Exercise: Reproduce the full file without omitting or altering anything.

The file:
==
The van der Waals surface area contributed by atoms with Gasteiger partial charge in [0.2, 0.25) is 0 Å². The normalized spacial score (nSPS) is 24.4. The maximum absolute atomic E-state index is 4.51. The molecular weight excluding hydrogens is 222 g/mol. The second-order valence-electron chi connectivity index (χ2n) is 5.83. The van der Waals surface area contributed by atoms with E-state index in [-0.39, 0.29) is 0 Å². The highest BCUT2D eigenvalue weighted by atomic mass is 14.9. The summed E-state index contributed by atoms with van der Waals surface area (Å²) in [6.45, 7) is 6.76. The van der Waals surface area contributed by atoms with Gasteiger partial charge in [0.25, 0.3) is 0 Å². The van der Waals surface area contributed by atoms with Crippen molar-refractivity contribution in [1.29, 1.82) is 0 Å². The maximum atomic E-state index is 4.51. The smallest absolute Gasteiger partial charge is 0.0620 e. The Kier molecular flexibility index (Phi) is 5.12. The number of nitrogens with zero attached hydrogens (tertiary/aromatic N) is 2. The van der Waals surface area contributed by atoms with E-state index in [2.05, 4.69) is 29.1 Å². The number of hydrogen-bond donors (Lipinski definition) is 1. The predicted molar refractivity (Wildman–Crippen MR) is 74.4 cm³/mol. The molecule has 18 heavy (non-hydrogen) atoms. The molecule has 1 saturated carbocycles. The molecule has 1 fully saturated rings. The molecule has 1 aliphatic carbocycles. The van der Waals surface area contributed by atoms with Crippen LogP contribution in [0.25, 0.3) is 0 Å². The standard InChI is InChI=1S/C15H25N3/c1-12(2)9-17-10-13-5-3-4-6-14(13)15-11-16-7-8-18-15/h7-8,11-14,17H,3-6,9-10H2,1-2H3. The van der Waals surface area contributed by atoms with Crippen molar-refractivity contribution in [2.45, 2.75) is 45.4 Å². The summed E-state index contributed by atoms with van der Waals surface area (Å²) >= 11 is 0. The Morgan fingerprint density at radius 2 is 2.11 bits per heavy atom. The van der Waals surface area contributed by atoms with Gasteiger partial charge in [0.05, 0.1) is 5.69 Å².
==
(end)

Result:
The van der Waals surface area contributed by atoms with Gasteiger partial charge in [0.2, 0.25) is 0 Å². The normalized spacial score (nSPS) is 24.4. The maximum absolute atomic E-state index is 4.51. The molecular weight excluding hydrogens is 222 g/mol. The second-order valence-electron chi connectivity index (χ2n) is 5.83. The van der Waals surface area contributed by atoms with E-state index in [-0.39, 0.29) is 0 Å². The highest BCUT2D eigenvalue weighted by atomic mass is 14.9. The summed E-state index contributed by atoms with van der Waals surface area (Å²) in [6.45, 7) is 6.76. The van der Waals surface area contributed by atoms with Gasteiger partial charge in [0.25, 0.3) is 0 Å². The van der Waals surface area contributed by atoms with Crippen molar-refractivity contribution in [1.29, 1.82) is 0 Å². The maximum atomic E-state index is 4.51. The smallest absolute Gasteiger partial charge is 0.0620 e. The Kier molecular flexibility index (Phi) is 5.12. The number of nitrogens with zero attached hydrogens (tertiary/aromatic N) is 2. The van der Waals surface area contributed by atoms with E-state index in [2.05, 4.69) is 29.1 Å². The number of hydrogen-bond donors (Lipinski definition) is 1. The predicted molar refractivity (Wildman–Crippen MR) is 74.4 cm³/mol. The molecule has 18 heavy (non-hydrogen) atoms. The molecule has 1 saturated carbocycles. The molecule has 1 fully saturated rings. The molecule has 1 aliphatic carbocycles. The van der Waals surface area contributed by atoms with Crippen LogP contribution in [0.25, 0.3) is 0 Å². The standard InChI is InChI=1S/C15H25N3/c1-12(2)9-17-10-13-5-3-4-6-14(13)15-11-16-7-8-18-15/h7-8,11-14,17H,3-6,9-10H2,1-2H3. The van der Waals surface area contributed by atoms with Crippen molar-refractivity contribution in [2.45, 2.75) is 45.4 Å². The summed E-state index contributed by atoms with van der Waals surface area (Å²) >= 11 is 0. The Morgan fingerprint density at radius 2 is 2.11 bits per heavy atom. The van der Waals surface area contributed by atoms with Gasteiger partial charge in [0.05, 0.1) is 5.69 Å².